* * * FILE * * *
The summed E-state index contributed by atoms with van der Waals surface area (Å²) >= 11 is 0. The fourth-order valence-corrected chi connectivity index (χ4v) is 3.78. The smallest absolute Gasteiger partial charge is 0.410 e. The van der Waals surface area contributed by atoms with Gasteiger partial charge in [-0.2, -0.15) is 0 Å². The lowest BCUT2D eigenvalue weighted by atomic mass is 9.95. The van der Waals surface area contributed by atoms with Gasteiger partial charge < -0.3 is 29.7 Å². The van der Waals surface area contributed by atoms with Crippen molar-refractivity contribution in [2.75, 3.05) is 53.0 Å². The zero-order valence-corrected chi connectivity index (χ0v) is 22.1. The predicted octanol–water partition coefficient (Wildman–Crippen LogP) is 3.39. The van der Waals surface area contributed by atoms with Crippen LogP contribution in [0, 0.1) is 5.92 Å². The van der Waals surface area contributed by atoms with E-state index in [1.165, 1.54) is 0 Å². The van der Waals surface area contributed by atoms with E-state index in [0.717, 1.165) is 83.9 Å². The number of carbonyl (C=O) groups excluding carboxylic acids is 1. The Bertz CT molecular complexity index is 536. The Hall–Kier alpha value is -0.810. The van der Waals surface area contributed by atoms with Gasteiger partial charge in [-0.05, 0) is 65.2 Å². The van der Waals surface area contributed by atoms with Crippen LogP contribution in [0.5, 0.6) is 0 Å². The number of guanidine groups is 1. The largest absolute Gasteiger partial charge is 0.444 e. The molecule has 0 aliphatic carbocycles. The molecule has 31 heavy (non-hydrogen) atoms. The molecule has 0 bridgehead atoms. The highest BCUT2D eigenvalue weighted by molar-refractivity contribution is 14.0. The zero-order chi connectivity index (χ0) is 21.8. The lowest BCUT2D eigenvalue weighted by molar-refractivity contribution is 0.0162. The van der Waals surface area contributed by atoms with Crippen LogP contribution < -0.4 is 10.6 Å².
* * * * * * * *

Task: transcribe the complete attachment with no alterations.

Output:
The summed E-state index contributed by atoms with van der Waals surface area (Å²) >= 11 is 0. The fourth-order valence-corrected chi connectivity index (χ4v) is 3.78. The smallest absolute Gasteiger partial charge is 0.410 e. The van der Waals surface area contributed by atoms with Gasteiger partial charge in [-0.2, -0.15) is 0 Å². The lowest BCUT2D eigenvalue weighted by atomic mass is 9.95. The van der Waals surface area contributed by atoms with Gasteiger partial charge < -0.3 is 29.7 Å². The van der Waals surface area contributed by atoms with Crippen molar-refractivity contribution in [2.75, 3.05) is 53.0 Å². The zero-order valence-corrected chi connectivity index (χ0v) is 22.1. The predicted octanol–water partition coefficient (Wildman–Crippen LogP) is 3.39. The van der Waals surface area contributed by atoms with Crippen LogP contribution in [0, 0.1) is 5.92 Å². The van der Waals surface area contributed by atoms with E-state index in [1.165, 1.54) is 0 Å². The van der Waals surface area contributed by atoms with E-state index in [0.717, 1.165) is 83.9 Å². The number of carbonyl (C=O) groups excluding carboxylic acids is 1. The Bertz CT molecular complexity index is 536. The Hall–Kier alpha value is -0.810. The van der Waals surface area contributed by atoms with Gasteiger partial charge in [-0.05, 0) is 65.2 Å². The van der Waals surface area contributed by atoms with Crippen LogP contribution in [0.5, 0.6) is 0 Å². The number of guanidine groups is 1. The largest absolute Gasteiger partial charge is 0.444 e. The molecule has 0 aliphatic carbocycles. The molecule has 31 heavy (non-hydrogen) atoms. The molecule has 0 bridgehead atoms. The highest BCUT2D eigenvalue weighted by molar-refractivity contribution is 14.0. The zero-order chi connectivity index (χ0) is 21.8. The lowest BCUT2D eigenvalue weighted by molar-refractivity contribution is 0.0162. The van der Waals surface area contributed by atoms with Crippen LogP contribution < -0.4 is 10.6 Å².